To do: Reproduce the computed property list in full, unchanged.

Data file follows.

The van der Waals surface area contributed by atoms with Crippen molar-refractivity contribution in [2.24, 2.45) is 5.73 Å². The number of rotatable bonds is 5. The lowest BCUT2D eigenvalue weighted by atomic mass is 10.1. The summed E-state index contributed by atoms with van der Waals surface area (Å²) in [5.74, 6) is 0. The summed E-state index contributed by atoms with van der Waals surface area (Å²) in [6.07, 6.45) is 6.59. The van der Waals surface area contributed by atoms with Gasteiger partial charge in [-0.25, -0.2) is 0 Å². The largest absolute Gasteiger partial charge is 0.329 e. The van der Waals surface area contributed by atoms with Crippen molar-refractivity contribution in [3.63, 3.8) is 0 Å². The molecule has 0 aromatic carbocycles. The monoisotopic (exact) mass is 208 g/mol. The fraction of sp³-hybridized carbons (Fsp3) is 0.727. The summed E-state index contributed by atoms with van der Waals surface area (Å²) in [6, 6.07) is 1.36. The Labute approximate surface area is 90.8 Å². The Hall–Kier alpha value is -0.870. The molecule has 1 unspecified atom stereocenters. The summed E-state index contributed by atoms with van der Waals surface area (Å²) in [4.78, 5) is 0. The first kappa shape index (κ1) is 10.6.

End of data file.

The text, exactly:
The van der Waals surface area contributed by atoms with Crippen molar-refractivity contribution in [2.24, 2.45) is 5.73 Å². The number of rotatable bonds is 5. The lowest BCUT2D eigenvalue weighted by atomic mass is 10.1. The summed E-state index contributed by atoms with van der Waals surface area (Å²) in [5.74, 6) is 0. The summed E-state index contributed by atoms with van der Waals surface area (Å²) in [6.07, 6.45) is 6.59. The van der Waals surface area contributed by atoms with Gasteiger partial charge in [-0.25, -0.2) is 0 Å². The largest absolute Gasteiger partial charge is 0.329 e. The van der Waals surface area contributed by atoms with Crippen molar-refractivity contribution in [3.63, 3.8) is 0 Å². The molecule has 0 aromatic carbocycles. The monoisotopic (exact) mass is 208 g/mol. The fraction of sp³-hybridized carbons (Fsp3) is 0.727. The summed E-state index contributed by atoms with van der Waals surface area (Å²) in [6, 6.07) is 1.36. The Labute approximate surface area is 90.8 Å². The Hall–Kier alpha value is -0.870. The molecule has 1 unspecified atom stereocenters. The summed E-state index contributed by atoms with van der Waals surface area (Å²) in [4.78, 5) is 0. The first kappa shape index (κ1) is 10.6.